FHA appraisal guidelines. FHA appraisers are required to scrutinize both the value and condition of your home. The home must meet FHA property requirements, which tend to be more stringent than conventional appraisal guidelines. You’ll pay between $300 and $700 for an FHA appraisal — slightly more than the cost of a conventional appraisal.
Conventional appraisal guidelines. Conventional appraisers focus primarily on estimating a home’s value based on its features compared to recent home sales in similar areas. You’ll typically pay between $300 and $400 for a conventional appraisal unless you’re eligible for a PIW (property inspection waiver) mortgage.
FHA vs. conventional interest rates
Although FHA interest rates tend to be lower than conventional rates, the higher cost of FHA mortgage insurance may push the annual percentage rate higher (APR) than a similar conventional loan. APR measures the total cost to borrow a mortgage including origination fees, discount points, mortgage insurance and other costs.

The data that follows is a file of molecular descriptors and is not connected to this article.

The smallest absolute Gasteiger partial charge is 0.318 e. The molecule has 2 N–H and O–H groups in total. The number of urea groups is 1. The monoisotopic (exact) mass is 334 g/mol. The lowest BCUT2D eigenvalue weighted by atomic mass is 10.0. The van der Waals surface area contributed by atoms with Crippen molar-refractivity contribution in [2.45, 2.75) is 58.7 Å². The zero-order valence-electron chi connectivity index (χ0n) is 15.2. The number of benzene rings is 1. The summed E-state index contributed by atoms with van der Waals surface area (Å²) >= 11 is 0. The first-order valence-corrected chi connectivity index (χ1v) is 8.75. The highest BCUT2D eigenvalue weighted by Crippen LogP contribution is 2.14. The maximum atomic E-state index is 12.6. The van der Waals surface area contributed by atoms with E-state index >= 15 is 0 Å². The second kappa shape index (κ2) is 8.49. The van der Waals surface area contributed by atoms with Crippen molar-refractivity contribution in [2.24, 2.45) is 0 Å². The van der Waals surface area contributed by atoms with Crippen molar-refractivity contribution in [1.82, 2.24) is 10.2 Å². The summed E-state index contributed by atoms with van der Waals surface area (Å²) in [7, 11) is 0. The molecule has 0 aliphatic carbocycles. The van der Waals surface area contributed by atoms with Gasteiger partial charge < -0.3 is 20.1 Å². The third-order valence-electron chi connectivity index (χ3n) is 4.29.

How to shop FHA interest rates. Most lenders are approved to offer FHA loans, although some may set higher credit score minimums than FHA requires. Rates may vary significantly between lenders if your credit score is below 620.
How to shop conventional interest rates. Get at least three to five quotes from conventional lenders and compare rates and closing costs for the best deal. If you’re making less than a 20% down payment and have low credit scores, keep an eye on the difference in PMI costs —some lenders work with more competitive PMI companies than others.
FHA loan vs. conventional loan: Which should you choose?
|You should choose an FHA loan if:||You should choose a conventional loan if:|
Alternatives to an FHA or conventional loan
Although most homebuyers choose FHA or conventional loans to finance their homes, there are other specialized loan programs worth considering if you’re eligible.
VA loans. Eligible military borrowers can purchase a home with no down payment and no mortgage insurance if they qualify for a loan guaranteed by the U.S. Department of Veterans Affairs (VA).
USDA. The U.S. Department of Agriculture (USDA) backs loans to low- to moderate-income borrowers as long as they buy a home in a USDA-designated rural area. No down payment is required.
Non-qualified mortgages. A non-qualified mortgage (non-QM for short) may be worth a look if you don’t meet the guidelines for any of the conventional or government-backed loans listed above. With a non-QM loan you may be able to verify your income with bank statements instead of tax returns, qualify with major credit issues in the past year or convert a high net worth into income.